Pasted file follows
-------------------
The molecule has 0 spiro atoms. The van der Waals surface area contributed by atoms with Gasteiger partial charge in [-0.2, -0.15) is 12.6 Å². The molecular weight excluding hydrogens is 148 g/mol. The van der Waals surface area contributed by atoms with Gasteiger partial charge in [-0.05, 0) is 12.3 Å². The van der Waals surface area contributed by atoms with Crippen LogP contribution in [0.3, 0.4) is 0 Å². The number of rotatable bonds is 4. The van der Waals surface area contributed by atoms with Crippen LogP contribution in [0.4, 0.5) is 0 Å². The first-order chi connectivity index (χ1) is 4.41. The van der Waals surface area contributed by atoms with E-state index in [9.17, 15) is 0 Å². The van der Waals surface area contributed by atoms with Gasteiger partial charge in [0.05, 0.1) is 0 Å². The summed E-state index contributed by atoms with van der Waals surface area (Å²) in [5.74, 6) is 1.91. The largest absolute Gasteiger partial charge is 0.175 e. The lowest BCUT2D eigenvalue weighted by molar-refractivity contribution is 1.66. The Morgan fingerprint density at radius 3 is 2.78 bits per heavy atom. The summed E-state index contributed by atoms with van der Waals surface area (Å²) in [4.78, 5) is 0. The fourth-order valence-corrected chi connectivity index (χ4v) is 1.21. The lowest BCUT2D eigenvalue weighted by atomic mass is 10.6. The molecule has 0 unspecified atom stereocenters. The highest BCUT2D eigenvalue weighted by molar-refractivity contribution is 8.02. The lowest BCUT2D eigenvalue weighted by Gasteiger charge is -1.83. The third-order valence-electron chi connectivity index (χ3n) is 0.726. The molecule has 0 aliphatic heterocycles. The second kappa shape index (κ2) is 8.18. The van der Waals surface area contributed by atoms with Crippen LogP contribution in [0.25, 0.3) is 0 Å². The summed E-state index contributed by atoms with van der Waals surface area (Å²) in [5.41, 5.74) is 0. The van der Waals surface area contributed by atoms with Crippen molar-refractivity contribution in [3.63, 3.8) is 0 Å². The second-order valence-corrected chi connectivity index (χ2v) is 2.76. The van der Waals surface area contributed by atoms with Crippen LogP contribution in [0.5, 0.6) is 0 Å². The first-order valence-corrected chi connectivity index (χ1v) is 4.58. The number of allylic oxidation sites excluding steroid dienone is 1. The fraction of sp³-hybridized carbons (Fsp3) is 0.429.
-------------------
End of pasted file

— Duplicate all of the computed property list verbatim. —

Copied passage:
The molecule has 0 spiro atoms. The van der Waals surface area contributed by atoms with Gasteiger partial charge in [-0.2, -0.15) is 12.6 Å². The molecular weight excluding hydrogens is 148 g/mol. The van der Waals surface area contributed by atoms with Gasteiger partial charge in [-0.05, 0) is 12.3 Å². The van der Waals surface area contributed by atoms with Crippen LogP contribution in [0.3, 0.4) is 0 Å². The number of rotatable bonds is 4. The van der Waals surface area contributed by atoms with Crippen LogP contribution in [0.4, 0.5) is 0 Å². The first-order chi connectivity index (χ1) is 4.41. The van der Waals surface area contributed by atoms with E-state index in [9.17, 15) is 0 Å². The van der Waals surface area contributed by atoms with Gasteiger partial charge in [0.05, 0.1) is 0 Å². The summed E-state index contributed by atoms with van der Waals surface area (Å²) in [5.74, 6) is 1.91. The largest absolute Gasteiger partial charge is 0.175 e. The lowest BCUT2D eigenvalue weighted by molar-refractivity contribution is 1.66. The Morgan fingerprint density at radius 3 is 2.78 bits per heavy atom. The summed E-state index contributed by atoms with van der Waals surface area (Å²) in [4.78, 5) is 0. The fourth-order valence-corrected chi connectivity index (χ4v) is 1.21. The lowest BCUT2D eigenvalue weighted by atomic mass is 10.6. The molecule has 0 unspecified atom stereocenters. The highest BCUT2D eigenvalue weighted by molar-refractivity contribution is 8.02. The lowest BCUT2D eigenvalue weighted by Gasteiger charge is -1.83. The third-order valence-electron chi connectivity index (χ3n) is 0.726. The molecule has 0 aliphatic heterocycles. The second kappa shape index (κ2) is 8.18. The van der Waals surface area contributed by atoms with Crippen LogP contribution in [0.25, 0.3) is 0 Å². The summed E-state index contributed by atoms with van der Waals surface area (Å²) in [5.41, 5.74) is 0. The van der Waals surface area contributed by atoms with Crippen molar-refractivity contribution in [3.63, 3.8) is 0 Å². The second-order valence-corrected chi connectivity index (χ2v) is 2.76. The van der Waals surface area contributed by atoms with Crippen LogP contribution in [0.5, 0.6) is 0 Å². The first-order valence-corrected chi connectivity index (χ1v) is 4.58. The number of allylic oxidation sites excluding steroid dienone is 1. The fraction of sp³-hybridized carbons (Fsp3) is 0.429.